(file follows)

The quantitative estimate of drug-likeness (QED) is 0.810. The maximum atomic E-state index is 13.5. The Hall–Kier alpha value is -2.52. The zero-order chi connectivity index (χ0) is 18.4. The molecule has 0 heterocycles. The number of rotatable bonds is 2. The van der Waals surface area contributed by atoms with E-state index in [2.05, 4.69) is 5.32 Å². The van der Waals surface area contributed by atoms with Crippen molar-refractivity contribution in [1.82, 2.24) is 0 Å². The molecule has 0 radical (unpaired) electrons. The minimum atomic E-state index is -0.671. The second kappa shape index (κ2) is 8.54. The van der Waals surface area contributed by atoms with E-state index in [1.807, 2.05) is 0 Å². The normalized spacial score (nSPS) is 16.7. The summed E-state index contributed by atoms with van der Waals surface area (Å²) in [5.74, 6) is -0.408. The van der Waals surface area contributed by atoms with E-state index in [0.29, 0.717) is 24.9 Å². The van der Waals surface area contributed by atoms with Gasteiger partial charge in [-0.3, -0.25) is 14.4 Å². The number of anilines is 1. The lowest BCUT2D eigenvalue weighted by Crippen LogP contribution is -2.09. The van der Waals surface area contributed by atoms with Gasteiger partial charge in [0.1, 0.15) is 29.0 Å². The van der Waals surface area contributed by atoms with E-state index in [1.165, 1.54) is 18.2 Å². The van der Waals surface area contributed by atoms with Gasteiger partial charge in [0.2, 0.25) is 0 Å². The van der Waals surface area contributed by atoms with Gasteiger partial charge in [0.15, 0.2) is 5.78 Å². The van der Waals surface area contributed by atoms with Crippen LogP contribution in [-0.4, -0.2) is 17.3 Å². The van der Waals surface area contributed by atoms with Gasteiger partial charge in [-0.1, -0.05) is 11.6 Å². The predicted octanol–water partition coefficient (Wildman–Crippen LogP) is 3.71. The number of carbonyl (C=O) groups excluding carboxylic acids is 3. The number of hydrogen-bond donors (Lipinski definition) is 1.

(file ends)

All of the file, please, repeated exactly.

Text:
The quantitative estimate of drug-likeness (QED) is 0.810. The maximum atomic E-state index is 13.5. The Hall–Kier alpha value is -2.52. The zero-order chi connectivity index (χ0) is 18.4. The molecule has 0 heterocycles. The number of rotatable bonds is 2. The van der Waals surface area contributed by atoms with E-state index in [2.05, 4.69) is 5.32 Å². The van der Waals surface area contributed by atoms with Crippen molar-refractivity contribution in [1.82, 2.24) is 0 Å². The molecule has 0 radical (unpaired) electrons. The minimum atomic E-state index is -0.671. The second kappa shape index (κ2) is 8.54. The van der Waals surface area contributed by atoms with E-state index in [1.807, 2.05) is 0 Å². The normalized spacial score (nSPS) is 16.7. The summed E-state index contributed by atoms with van der Waals surface area (Å²) in [5.74, 6) is -0.408. The van der Waals surface area contributed by atoms with E-state index in [0.29, 0.717) is 24.9 Å². The van der Waals surface area contributed by atoms with Gasteiger partial charge in [-0.3, -0.25) is 14.4 Å². The number of anilines is 1. The lowest BCUT2D eigenvalue weighted by Crippen LogP contribution is -2.09. The van der Waals surface area contributed by atoms with Gasteiger partial charge in [0.1, 0.15) is 29.0 Å². The van der Waals surface area contributed by atoms with E-state index in [1.165, 1.54) is 18.2 Å². The van der Waals surface area contributed by atoms with Gasteiger partial charge in [0.2, 0.25) is 0 Å². The van der Waals surface area contributed by atoms with Gasteiger partial charge in [0.15, 0.2) is 5.78 Å². The van der Waals surface area contributed by atoms with Crippen LogP contribution in [-0.4, -0.2) is 17.3 Å². The van der Waals surface area contributed by atoms with Gasteiger partial charge in [-0.1, -0.05) is 11.6 Å². The predicted octanol–water partition coefficient (Wildman–Crippen LogP) is 3.71. The number of carbonyl (C=O) groups excluding carboxylic acids is 3. The number of hydrogen-bond donors (Lipinski definition) is 1.